'to'-infinitives

Level: beginner

Verbs with to-infinitives

We use the to-infinitive after certain verbs (verbs followed by to-infinitive), particularly verbs of thinking and feeling:

choose
decide
expect
forget
hate
hope
intend
learn
like
love
mean
plan
prefer
remember
want
would like/love

They decided to start a business together.
Remember to turn the lights off.

and verbs of saying:

agree promise refuse threaten

We agreed to meet at the cinema.
Promise to call me every day.

Some verbs are followed by a direct object and then the to-infinitive:

advise
ask
encourage
expect
intend
invite
order
persuade
remind
tell
want
warn
would like/love
would prefer


 

He encouraged his friends to vote for him.
Remind me to give Julia a call.

Verbs with to-infinitive 1

GapFillTyping_MTY0MjY=

Verbs with to-infinitive 2

GapFillTyping_MTY0Mjc=

Infinitive of purpose

We also use the to-infinitive to express purpose (to answer why?):

He bought some flowers to give to his wife.
He locked the door to keep everyone out.

We can also express purpose with in order to and in order not to:

We started our journey early in order to avoid the traffic.
They spoke quietly in order not to wake the children.

or so as to and so as not to:

We started our journey early so as to avoid the traffic.
They spoke quietly so as not to wake the children.

Infinitive of purpose 1

Matching_MTY0Mjg=

Infinitive of purpose 2

GapFillTyping_MTY0Mjk=

Level: intermediate

Adjectives with to-infinitives

We use the to-infinitive after certain adjectives:

able
unable
anxious
due
eager
keen
likely
unlikely
ready
prepared
willing
unwilling

Unfortunately, I was unable to work for over a week.
I'm really tired. I'm ready to go to bed.

Sometimes the to-infinitive gives a reason for the adjective:

amazed
delighted
disappointed
glad
happy
pleased
proud
relieved
sad
sorry
surprised
unhappy

We were happy to come to the end of our journey.
(= We were happy because we had come to the end of our journey.)
John was surprised to see me.
(= He was surprised because he saw me.)

We often use it + be followed by an adjective to give opinions:

clever
difficult
easy
foolish
hard
kind
nice
possible
impossible
right
wrong
silly

It's easy to play the piano, but it's very difficult to play well.
He spoke so quickly that it was impossible to understand him.

We use the to-infinitive with these adjectives to give opinions about people:

clever
foolish
kind
nice
right
wrong
silly
 

She was right to complain about that hotel.
You were clever to find the answer so quickly.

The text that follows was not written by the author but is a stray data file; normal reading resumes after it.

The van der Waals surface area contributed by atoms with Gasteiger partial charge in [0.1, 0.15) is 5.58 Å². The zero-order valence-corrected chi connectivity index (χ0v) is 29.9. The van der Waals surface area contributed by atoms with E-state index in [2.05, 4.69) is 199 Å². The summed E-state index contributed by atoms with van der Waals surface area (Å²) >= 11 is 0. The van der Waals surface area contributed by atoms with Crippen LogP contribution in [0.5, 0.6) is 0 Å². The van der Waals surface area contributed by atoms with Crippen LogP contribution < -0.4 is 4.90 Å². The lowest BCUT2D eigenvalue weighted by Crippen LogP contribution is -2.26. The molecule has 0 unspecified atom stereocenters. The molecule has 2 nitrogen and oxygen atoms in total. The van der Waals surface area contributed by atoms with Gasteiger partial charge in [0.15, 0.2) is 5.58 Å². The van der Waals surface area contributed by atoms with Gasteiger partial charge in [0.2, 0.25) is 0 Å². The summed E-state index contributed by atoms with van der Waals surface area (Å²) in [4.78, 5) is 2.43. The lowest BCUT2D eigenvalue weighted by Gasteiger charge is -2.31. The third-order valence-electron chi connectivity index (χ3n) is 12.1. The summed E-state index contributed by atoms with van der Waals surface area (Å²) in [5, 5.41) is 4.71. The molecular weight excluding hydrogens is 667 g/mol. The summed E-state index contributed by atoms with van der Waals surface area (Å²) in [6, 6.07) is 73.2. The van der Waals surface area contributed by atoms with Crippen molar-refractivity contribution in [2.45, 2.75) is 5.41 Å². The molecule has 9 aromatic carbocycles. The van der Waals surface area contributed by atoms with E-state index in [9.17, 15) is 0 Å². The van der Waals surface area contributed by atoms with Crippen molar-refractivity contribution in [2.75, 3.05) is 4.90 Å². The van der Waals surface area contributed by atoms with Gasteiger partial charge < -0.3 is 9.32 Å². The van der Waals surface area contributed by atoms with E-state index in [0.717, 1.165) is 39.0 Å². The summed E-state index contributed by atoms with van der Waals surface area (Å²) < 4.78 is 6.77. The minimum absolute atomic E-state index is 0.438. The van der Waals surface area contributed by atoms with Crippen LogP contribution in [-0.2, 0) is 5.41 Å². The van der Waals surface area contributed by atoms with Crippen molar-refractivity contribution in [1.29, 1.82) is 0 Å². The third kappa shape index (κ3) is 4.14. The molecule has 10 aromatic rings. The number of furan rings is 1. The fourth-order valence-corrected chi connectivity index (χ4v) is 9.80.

We use the preposition for to show who these adjectives refer to:

difficult easy hard possible impossible

It was difficult for us to hear what she was saying.
It is easy for you to criticise other people.

With the other adjectives, we use the preposition of:

It's kind of you to help.
It would be silly of him to spend all his money.

Adjectives with to-infinitive 1

ReorderingHorizontal_MTY0MzA=

Adjectives with to-infinitive 2

GapFillTyping_MTY0MzU=

Level: advanced

Nouns with to-infinitives

We use the to-infinitive as a postmodifier (see noun phrases) after abstract nouns like:

ability
attempt
chance
desire
failure
need
opportunity
refusal
wish

They gave him an opportunity to escape.
He was annoyed by her refusal to answer.
I have no desire to be rich.
There is no need to shout.

We often use the to-infinitive as a postmodifier after indefinite pronouns:

When I am travelling I always take something to read.
I was all alone. I had no one to talk to.
There is hardly anything to do in most of these small towns.

Nouns with to-infinitive 1

GapFillDragAndDrop_MTY0MzY=

Nouns with to-infinitive 2

GapFillTyping_MTY0Mzc=

Average
Average: 4.1 (26 votes)

Submitted by Gendeng on Fri, 01/12/2023 - 06:38

Permalink

What does "to" mean in this sentence? Does it have a modal meaning? I'm confused whether "is" is dropped here? The full sentence would be "A perfomance is to be proud of, Maxy".

A perfomance to be proud of, Maxy.

Hi Gendeng,

Actually, this is not a sentence, because a sentence requires a subject and a verb. Grammatically speaking, it's a noun phrase, and a sentence fragment. But it's common to say things like this, since in real life people don't always speak in complete sentences. The full version would be: It was a performance to be proud of, Maxy.

When remarking on something, people may just say a noun phrase and drop the subject and the verb "be", e.g. somebody may say "beautiful picture" upon seeing a picture (rather than a complete sentence such as "It's a beautiful picture").